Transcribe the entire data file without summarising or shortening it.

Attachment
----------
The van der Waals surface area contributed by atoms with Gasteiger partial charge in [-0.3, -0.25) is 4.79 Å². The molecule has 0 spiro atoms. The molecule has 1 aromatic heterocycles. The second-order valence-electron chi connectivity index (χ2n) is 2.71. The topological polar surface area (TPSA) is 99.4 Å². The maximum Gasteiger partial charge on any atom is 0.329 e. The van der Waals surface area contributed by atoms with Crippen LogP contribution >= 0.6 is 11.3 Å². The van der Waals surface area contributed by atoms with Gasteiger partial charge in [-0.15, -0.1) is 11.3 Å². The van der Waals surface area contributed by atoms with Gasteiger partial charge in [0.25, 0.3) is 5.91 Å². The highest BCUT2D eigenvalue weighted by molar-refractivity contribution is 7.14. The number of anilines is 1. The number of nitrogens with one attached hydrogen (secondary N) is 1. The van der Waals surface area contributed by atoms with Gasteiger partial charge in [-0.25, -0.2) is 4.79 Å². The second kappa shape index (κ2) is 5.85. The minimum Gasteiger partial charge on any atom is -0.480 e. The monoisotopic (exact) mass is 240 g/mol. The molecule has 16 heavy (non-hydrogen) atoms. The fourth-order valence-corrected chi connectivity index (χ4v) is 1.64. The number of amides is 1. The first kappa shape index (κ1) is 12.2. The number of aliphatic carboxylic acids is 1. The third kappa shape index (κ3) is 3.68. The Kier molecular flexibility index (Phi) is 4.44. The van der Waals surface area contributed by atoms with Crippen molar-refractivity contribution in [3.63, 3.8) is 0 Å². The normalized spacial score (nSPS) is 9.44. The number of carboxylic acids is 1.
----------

The van der Waals surface area contributed by atoms with Gasteiger partial charge in [-0.3, -0.25) is 4.79 Å². The molecule has 0 spiro atoms. The molecule has 1 aromatic heterocycles. The second-order valence-electron chi connectivity index (χ2n) is 2.71. The topological polar surface area (TPSA) is 99.4 Å². The maximum Gasteiger partial charge on any atom is 0.329 e. The van der Waals surface area contributed by atoms with Crippen LogP contribution >= 0.6 is 11.3 Å². The van der Waals surface area contributed by atoms with Gasteiger partial charge in [-0.15, -0.1) is 11.3 Å². The van der Waals surface area contributed by atoms with Gasteiger partial charge in [0.25, 0.3) is 5.91 Å². The highest BCUT2D eigenvalue weighted by molar-refractivity contribution is 7.14. The number of anilines is 1. The number of nitrogens with one attached hydrogen (secondary N) is 1. The van der Waals surface area contributed by atoms with Gasteiger partial charge in [-0.25, -0.2) is 4.79 Å². The second kappa shape index (κ2) is 5.85. The minimum Gasteiger partial charge on any atom is -0.480 e. The monoisotopic (exact) mass is 240 g/mol. The molecule has 16 heavy (non-hydrogen) atoms. The fourth-order valence-corrected chi connectivity index (χ4v) is 1.64. The number of amides is 1. The first kappa shape index (κ1) is 12.2. The number of aliphatic carboxylic acids is 1. The third kappa shape index (κ3) is 3.68. The Kier molecular flexibility index (Phi) is 4.44. The van der Waals surface area contributed by atoms with Crippen molar-refractivity contribution in [3.63, 3.8) is 0 Å². The normalized spacial score (nSPS) is 9.44. The number of carboxylic acids is 1.